Sometimes, the reason for stress after moving in together is simply that you no longer have your own space. It’s hard giving up your freedom, after all, and when you’re not living together, it’s much easier to save the bad stuff for when you’re alone. But when you live together, your alone time is significantly limited – so if you haven’t already become comfortable enough with each other to discuss your emotions, you’ll need to figure it out soon – your mental and sexual health might be counting on it.
There’s no urgency.
When you live separately, you might find yourself “needing” to squeeze in the sex before you go your separate ways for the week. You’ve got all these obstacles in the way of your sex life, and since the human brain enjoys challenges, we thrive on proving that we can do things we can’t really do. Once you move in together, it doesn’t work like that anymore. On a particularly unsexy day, it’s too easy to say “We can just do it tomorrow.” Then, tomorrow comes, and you’re stressed out, so you put it off for another day. Too much of this and, before you know it, it’s been almost a month and your partner is super cranky about it. (Or maybe you’re the cranky partner – that happens, too.)
When you have a sense of urgency, like 15 minutes before your roommates come home, or you haven’t seen each other in over a week, the sex is exciting and new, every time. As annoying as the obstacles might be, they create a bit of a rush. The easiest way to get past this is to create your own obstacles toward sex. It seems counter-productive, but for some crazy reason, it actually works. Tease your partner in situations where you “can’t” have sex – such as when you need to leave for work in ten minutes – and see if it inspires a quickie. Sometimes, it will!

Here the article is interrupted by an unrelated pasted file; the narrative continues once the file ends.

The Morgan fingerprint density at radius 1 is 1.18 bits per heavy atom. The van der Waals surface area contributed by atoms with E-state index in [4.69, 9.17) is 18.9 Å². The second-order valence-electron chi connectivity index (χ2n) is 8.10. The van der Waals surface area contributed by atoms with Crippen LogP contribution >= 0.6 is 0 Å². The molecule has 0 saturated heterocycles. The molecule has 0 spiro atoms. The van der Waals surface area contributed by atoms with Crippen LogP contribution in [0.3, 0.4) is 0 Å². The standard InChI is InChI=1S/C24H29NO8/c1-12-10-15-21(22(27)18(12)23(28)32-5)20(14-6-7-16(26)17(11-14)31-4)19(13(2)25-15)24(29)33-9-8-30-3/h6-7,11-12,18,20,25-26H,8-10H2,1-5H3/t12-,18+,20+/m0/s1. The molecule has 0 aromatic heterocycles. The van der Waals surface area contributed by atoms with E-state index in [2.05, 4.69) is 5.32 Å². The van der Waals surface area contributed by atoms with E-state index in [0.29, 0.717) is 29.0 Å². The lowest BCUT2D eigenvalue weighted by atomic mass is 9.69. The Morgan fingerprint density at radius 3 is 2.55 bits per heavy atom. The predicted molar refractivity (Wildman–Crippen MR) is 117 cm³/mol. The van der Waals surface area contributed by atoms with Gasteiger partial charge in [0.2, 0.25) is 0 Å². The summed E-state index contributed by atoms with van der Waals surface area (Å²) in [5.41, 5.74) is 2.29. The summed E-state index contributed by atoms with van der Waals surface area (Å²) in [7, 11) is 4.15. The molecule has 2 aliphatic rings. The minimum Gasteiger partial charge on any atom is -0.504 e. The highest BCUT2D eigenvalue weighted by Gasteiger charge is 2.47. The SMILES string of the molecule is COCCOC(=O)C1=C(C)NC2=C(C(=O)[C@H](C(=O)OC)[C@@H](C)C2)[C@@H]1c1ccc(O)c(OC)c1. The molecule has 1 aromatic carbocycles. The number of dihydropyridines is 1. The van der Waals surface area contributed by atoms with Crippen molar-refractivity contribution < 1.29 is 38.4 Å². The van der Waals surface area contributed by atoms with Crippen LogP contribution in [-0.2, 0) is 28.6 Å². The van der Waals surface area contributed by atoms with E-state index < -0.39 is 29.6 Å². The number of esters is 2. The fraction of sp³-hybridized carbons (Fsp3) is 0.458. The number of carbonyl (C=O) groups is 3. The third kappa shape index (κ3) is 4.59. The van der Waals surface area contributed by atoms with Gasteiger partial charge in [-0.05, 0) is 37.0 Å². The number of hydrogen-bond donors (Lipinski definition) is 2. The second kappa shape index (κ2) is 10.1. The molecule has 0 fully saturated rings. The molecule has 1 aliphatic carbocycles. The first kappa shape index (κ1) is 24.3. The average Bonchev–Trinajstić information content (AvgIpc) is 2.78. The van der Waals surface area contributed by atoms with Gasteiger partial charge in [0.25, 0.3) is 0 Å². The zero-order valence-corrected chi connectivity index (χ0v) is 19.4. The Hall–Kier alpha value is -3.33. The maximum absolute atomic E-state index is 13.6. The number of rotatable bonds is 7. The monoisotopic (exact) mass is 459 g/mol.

What if that doesn’t work? You can also try putting temporary “sex embargos” into place: Come up with reasons you can’t have sex for x-number of days. Make sure you discuss this plan with your partner, of course, otherwise she may think you’re just unfairly withholding. But if you’re putting this into place because you want to inspire that sense of urgency, however artificial it may be this time, you may find that you’re rushing to “break” your own rules – which is exactly what you want.
You’re spending too much time together.